About thirty years ago, my boss told me I was too “other-directed.”  It was a novel concept for me. I recognized that I was pretty sensitive to other people’s opinions, but I’d never thought of that as a negative, except that it cost me some occasional discomfort.  At some deeper level, I must have been aware of a kernel of truth in his comment, since this little anecdote stuck with me. 

Over the decades, that kernel grew into self-awareness. Sometimes it can be hard to look in the mirror, but that’s how we grow.  I came to realize, first hand, that someone who is excessively other-directed spends too much time and energy in reactive mode, responding to other people and events rather than making them happen.  Their response is likely to be excessively colored by what others expect or by telling others what they want to hear.  In the extreme, the other-directed person is directed by external circumstances and other people’s values, rather than by his or her own priorities.  They bring nothing to the table.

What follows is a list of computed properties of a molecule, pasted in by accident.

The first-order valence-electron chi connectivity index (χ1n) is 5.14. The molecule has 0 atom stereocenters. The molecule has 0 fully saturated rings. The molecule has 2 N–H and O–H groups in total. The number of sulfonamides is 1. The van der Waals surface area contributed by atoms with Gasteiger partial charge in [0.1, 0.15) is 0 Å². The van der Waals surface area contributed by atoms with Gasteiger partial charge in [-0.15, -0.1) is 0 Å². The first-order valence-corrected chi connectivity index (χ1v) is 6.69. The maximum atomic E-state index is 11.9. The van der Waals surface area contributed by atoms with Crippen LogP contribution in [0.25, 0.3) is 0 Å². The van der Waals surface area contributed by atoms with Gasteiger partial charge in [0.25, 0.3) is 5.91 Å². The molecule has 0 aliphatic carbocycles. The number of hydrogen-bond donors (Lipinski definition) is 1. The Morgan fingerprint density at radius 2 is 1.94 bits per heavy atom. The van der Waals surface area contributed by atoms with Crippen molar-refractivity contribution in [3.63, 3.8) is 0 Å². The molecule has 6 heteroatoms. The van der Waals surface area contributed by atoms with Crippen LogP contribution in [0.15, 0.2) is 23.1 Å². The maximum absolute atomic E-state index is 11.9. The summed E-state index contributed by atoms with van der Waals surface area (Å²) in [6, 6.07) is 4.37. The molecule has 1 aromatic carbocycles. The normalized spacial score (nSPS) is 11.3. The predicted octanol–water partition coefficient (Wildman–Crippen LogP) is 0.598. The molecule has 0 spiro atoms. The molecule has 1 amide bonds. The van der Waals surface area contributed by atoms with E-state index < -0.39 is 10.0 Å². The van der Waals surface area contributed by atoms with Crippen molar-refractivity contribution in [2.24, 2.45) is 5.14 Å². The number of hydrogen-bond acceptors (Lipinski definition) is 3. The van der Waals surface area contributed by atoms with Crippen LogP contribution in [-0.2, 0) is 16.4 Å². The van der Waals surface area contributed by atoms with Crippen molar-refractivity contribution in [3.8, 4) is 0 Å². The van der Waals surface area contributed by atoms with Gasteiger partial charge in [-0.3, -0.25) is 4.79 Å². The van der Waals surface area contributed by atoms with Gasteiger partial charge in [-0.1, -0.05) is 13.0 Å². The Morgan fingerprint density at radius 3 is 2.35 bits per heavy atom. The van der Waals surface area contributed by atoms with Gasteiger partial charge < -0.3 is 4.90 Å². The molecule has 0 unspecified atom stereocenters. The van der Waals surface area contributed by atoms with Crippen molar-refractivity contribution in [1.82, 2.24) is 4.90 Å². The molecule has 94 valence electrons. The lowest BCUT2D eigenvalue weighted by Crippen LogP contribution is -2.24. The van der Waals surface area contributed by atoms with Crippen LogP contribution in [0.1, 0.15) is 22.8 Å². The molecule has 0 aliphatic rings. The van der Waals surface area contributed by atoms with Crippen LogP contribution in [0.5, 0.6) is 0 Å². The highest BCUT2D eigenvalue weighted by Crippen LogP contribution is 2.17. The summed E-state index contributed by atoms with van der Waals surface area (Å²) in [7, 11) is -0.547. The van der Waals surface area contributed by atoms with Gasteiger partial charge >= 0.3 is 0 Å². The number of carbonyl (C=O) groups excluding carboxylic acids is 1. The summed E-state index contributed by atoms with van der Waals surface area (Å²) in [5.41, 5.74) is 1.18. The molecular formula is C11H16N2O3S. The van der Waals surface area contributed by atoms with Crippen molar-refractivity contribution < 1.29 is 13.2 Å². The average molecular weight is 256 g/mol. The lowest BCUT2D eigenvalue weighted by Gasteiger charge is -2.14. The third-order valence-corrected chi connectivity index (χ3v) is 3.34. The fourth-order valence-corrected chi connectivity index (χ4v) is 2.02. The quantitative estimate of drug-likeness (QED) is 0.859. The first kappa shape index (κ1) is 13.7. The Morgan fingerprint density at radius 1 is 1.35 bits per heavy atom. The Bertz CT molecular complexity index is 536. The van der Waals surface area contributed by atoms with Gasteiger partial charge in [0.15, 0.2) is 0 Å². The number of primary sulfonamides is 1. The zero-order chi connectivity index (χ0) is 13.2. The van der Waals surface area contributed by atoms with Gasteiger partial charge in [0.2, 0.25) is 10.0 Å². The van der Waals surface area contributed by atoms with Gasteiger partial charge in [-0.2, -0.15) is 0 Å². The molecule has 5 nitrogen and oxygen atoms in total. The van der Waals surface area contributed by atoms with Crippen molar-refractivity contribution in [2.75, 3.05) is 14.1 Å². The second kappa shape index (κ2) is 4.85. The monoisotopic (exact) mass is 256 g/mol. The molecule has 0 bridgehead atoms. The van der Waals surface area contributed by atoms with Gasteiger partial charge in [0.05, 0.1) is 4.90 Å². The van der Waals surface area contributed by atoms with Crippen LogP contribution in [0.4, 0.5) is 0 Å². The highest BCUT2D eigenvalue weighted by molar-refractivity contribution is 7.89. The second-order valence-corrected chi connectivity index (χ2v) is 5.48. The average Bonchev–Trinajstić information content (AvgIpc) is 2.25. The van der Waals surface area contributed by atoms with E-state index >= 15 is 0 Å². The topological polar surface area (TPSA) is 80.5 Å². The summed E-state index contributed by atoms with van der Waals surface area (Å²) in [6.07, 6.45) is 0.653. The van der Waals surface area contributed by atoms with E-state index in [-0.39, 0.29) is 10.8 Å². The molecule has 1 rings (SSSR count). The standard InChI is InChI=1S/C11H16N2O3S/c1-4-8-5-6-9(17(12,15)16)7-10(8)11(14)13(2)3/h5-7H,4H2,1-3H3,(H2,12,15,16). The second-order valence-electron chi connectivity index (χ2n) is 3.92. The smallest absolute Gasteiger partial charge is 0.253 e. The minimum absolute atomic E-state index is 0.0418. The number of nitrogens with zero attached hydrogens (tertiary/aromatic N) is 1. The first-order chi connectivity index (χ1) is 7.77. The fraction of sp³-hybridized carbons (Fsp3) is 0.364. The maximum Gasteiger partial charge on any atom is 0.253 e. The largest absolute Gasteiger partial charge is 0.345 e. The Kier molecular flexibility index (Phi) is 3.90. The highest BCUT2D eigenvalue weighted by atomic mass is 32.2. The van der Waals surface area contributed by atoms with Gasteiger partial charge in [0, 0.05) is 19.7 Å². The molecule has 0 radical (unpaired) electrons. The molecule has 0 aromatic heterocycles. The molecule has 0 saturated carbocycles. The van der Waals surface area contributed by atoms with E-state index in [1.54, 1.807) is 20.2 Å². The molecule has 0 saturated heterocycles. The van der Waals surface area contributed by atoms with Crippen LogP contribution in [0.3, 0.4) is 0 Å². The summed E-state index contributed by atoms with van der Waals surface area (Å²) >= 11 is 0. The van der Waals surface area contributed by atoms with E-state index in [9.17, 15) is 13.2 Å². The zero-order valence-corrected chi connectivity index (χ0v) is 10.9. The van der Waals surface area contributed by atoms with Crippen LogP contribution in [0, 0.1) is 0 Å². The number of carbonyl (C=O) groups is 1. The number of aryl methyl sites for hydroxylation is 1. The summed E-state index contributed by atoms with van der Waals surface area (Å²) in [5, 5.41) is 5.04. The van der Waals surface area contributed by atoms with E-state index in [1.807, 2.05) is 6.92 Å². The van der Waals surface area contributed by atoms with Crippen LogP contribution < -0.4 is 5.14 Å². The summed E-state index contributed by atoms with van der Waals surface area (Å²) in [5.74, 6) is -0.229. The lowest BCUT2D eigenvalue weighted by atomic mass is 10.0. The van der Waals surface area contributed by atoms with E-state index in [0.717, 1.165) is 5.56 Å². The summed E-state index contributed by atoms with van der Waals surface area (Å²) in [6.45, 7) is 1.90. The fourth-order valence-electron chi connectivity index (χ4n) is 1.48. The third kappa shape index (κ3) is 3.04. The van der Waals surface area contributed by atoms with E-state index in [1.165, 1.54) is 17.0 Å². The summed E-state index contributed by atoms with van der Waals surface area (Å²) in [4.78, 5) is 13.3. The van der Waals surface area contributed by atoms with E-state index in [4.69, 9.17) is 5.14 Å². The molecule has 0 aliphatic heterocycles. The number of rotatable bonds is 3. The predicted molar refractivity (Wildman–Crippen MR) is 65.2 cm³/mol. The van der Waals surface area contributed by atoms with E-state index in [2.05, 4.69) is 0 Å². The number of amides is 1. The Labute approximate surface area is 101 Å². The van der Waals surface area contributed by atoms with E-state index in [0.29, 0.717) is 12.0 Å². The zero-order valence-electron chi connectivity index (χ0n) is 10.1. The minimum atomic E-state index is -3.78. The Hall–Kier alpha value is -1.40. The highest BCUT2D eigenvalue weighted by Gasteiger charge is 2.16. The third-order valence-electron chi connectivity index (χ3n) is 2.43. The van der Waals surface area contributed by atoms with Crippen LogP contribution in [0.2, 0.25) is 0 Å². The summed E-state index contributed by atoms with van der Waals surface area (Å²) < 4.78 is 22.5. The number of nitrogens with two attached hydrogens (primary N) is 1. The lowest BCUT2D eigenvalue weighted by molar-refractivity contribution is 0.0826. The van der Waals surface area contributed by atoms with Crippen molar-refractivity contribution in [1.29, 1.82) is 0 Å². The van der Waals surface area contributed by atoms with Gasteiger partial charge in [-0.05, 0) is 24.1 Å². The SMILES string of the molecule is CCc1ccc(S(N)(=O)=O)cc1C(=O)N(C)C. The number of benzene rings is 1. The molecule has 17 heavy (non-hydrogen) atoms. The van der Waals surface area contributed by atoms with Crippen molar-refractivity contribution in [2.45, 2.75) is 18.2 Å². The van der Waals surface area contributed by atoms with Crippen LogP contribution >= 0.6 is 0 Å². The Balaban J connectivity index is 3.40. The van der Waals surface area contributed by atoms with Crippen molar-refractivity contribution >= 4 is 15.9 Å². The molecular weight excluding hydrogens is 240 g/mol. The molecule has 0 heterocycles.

It’s easy to confuse other-direction with a life of compassionate service.  People with poor boundaries, co-dependence or other tendencies to excessive caretaking may indulge in this confusion as a form of self-validation.  That doesn’t prevent them from feeling exploited or resentful.  They differ in an important way from those who consciously and compassionately devote themselves to a life of service — Mother Theresa and Dorothy Day come to mind.  Saints like these had a solid inner core of values — they knew what they were committed to and their response to others’ needs was based on their beliefs.  Such commitment doesn’t have to be grounded in religion or belief in God — for example, Nelson Mandela was a hero whose strength lay in political and humanitarian ideals.

These role models all possessed strength of character, the alternative to other-direction.  A person with genuine strength of character has solid personal values, and relies upon them to guide their feelings and actions. Other people’s opinions are far less important.  This internal grounding allows each of us to offer the best of him or herself.  Ironically perhaps, by grounding my decisions in myself, I believe I am far more useful to others than with the other-directed alternative.

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